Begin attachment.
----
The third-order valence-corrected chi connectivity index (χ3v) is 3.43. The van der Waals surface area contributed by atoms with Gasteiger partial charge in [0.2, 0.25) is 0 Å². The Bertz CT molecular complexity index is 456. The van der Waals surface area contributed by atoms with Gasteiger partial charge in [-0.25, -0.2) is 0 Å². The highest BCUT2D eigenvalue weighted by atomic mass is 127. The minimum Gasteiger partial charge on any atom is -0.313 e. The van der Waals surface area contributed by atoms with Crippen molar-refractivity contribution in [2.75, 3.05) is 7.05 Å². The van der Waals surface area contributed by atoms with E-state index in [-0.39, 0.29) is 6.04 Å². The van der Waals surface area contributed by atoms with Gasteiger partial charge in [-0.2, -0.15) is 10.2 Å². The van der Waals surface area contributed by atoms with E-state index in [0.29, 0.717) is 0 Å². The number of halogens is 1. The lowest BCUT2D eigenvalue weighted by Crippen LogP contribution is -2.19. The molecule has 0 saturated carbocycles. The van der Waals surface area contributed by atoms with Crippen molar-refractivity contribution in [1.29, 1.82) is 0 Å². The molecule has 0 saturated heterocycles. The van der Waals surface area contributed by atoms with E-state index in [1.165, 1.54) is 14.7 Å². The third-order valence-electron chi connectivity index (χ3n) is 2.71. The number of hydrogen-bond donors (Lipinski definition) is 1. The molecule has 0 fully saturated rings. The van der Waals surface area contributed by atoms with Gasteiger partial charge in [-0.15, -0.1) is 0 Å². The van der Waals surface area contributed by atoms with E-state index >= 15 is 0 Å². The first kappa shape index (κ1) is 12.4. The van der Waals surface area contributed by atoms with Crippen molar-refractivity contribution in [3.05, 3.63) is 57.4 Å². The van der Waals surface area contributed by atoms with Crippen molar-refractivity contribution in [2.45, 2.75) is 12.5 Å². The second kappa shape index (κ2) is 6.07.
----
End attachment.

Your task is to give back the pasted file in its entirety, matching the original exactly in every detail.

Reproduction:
The third-order valence-corrected chi connectivity index (χ3v) is 3.43. The van der Waals surface area contributed by atoms with Gasteiger partial charge in [0.2, 0.25) is 0 Å². The Bertz CT molecular complexity index is 456. The van der Waals surface area contributed by atoms with Gasteiger partial charge in [-0.25, -0.2) is 0 Å². The highest BCUT2D eigenvalue weighted by atomic mass is 127. The minimum Gasteiger partial charge on any atom is -0.313 e. The van der Waals surface area contributed by atoms with Crippen molar-refractivity contribution in [2.75, 3.05) is 7.05 Å². The van der Waals surface area contributed by atoms with E-state index in [-0.39, 0.29) is 6.04 Å². The van der Waals surface area contributed by atoms with Gasteiger partial charge in [-0.2, -0.15) is 10.2 Å². The van der Waals surface area contributed by atoms with E-state index in [0.29, 0.717) is 0 Å². The number of halogens is 1. The lowest BCUT2D eigenvalue weighted by Crippen LogP contribution is -2.19. The molecule has 0 saturated carbocycles. The van der Waals surface area contributed by atoms with Crippen molar-refractivity contribution in [1.29, 1.82) is 0 Å². The molecule has 0 saturated heterocycles. The van der Waals surface area contributed by atoms with E-state index in [1.165, 1.54) is 14.7 Å². The third-order valence-electron chi connectivity index (χ3n) is 2.71. The number of hydrogen-bond donors (Lipinski definition) is 1. The molecule has 0 fully saturated rings. The van der Waals surface area contributed by atoms with Gasteiger partial charge in [-0.15, -0.1) is 0 Å². The van der Waals surface area contributed by atoms with E-state index >= 15 is 0 Å². The first kappa shape index (κ1) is 12.4. The van der Waals surface area contributed by atoms with Crippen molar-refractivity contribution in [3.05, 3.63) is 57.4 Å². The van der Waals surface area contributed by atoms with Crippen molar-refractivity contribution in [2.45, 2.75) is 12.5 Å². The second kappa shape index (κ2) is 6.07.